Solar PV and Thermal

solar panels on the roofResidential Solar energy is a hot topic in the sustainable building industry. The sun as a renewable and free source of energy can be used to generate electricity with solar photovoltaic (PV) panels or used to heat hot water with a Solar Thermal System. Solar PV and Thermal can be combined to work together or separately – and can also be combined to work with our geothermal systems.

Solar Thermal Hot Water Systems

According to the US Department of Energy, a solar thermal water heater can drop your water heating bill an average of 50-80%. Most solar hot water systems require back-up water heating such as electricity or gas for periods of low sunlight, but special system design can drastically increase the efficiency of these systems. Integration of solar hot water with radiant heating and a geo-exchange (geothermal heat pump) system can provide heat and hot water for the entire home, year round.

The components of a solar water heating system typically consist of a solar collector, one or more hot water storage tanks, flow pumps and a back-up energy source. The size of the system depends on the hot water requirements and geographic location of the home. For additional and more detailed information on Solar thermal / solar hot water systems refer to our renewable energy development partner – Energy Environmental Corporation:  www.energyhomes.org

Solar Photovoltaic (PV) Panels

solar energy saves moneySolar cells or photovoltaics (PV) turn sunlight into electricity. Solar PV panels provide a clean alternative form of power to homes and buildings. The energy savings of solar panels depend on the number and size of panels, the energy needs of the home and solar intensity of the geographic location.

Solar PV and Solar Thermal – Efficiency Considerations

Current technologies and materials limit Solar PV efficiency. Currently, solar photovoltaic cells become less efficient as they get hotter, a decline that can be substantial on hot sunny days. Furthermore, solar PV is inefficient and some energy is ‘lost’ to the surrounding environment. However, this weakness can be overcome by combining a solar thermal system.  This combination can very easily compliment a stand-alone Solar PV system’s strengths while compensating for its deficiencies.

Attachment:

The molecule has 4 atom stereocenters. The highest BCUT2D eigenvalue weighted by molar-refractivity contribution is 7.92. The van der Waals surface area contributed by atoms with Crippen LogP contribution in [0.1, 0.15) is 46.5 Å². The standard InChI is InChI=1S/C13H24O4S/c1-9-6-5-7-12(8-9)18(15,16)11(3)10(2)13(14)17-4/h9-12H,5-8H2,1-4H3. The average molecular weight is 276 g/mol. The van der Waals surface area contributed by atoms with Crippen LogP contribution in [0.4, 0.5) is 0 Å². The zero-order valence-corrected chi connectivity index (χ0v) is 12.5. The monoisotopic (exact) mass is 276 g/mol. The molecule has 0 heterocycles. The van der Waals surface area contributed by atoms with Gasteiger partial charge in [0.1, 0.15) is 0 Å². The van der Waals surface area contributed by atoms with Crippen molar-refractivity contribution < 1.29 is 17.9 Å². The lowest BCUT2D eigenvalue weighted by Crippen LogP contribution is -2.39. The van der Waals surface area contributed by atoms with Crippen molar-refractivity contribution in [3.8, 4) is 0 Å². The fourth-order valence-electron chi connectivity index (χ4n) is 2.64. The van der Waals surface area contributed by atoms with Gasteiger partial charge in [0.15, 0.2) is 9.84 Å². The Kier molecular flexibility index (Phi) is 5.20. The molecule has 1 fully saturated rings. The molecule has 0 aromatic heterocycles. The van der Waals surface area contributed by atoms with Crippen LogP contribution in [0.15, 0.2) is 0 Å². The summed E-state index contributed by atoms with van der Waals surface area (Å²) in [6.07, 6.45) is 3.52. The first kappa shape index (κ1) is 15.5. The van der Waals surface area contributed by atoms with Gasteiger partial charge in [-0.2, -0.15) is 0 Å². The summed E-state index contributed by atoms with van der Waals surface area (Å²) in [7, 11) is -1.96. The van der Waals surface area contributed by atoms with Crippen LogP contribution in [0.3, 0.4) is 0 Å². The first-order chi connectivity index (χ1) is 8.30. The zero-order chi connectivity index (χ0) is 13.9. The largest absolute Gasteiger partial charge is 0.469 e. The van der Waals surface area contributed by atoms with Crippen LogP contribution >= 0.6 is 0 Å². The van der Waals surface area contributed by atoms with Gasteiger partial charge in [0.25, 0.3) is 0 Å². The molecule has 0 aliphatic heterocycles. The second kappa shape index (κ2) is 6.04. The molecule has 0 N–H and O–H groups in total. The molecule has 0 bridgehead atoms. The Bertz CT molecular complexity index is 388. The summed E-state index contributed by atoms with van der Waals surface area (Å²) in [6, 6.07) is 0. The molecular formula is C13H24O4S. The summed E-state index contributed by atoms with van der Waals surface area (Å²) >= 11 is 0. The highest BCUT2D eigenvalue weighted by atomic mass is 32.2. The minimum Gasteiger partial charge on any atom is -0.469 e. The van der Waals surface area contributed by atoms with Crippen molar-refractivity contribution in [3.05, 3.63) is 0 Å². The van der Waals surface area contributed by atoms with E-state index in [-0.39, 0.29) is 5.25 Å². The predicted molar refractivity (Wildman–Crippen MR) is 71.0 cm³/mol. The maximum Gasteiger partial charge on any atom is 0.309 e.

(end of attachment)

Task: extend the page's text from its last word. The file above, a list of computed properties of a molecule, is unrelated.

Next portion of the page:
By placing a solar thermal collector behind a solar photovoltaic (PV) array, the PV cells can be cooled. At the same time, the solar collector can harvest most of the energy that passes through the array that would otherwise be lost, recovering it for productive use. The collector transfers captured energy to a circulating medium, (fluid or air) that in turn takes it somewhere to be stored or used, such as a hot water tank, a building space, or to the ground for later retrieval by heat pump.

Combining these two solar technologies together, the solar PV cells are cooled by contact with the solar thermal collector to a more optimum operating temperature, ideally about 25°C. In providing both thermal and electrical forms of energy, this combination strategy results in a solar co-generation process. For additional detailed information on Solar PV / Solar Photovoltaic / Solar Electric systems refer to our renewable energy development partner – Energy Environmental Corporation:  www.energyhomes.org

As with geothermal heating systems, solar PV and Solar thermal systems all qualify for 30% Federal Tax Credits. Determining which technologies to employ or in combination, should be approached with careful engineering and set energy savings objectives.

In summary, Platinum Homes, has systematically evaluated the latest technologies of solar PV, solar thermal, and geothermal exchange systems.  Our focus is to deploy these ever changing technologies in a way that efficiently and economically makes sense for use by our customers.

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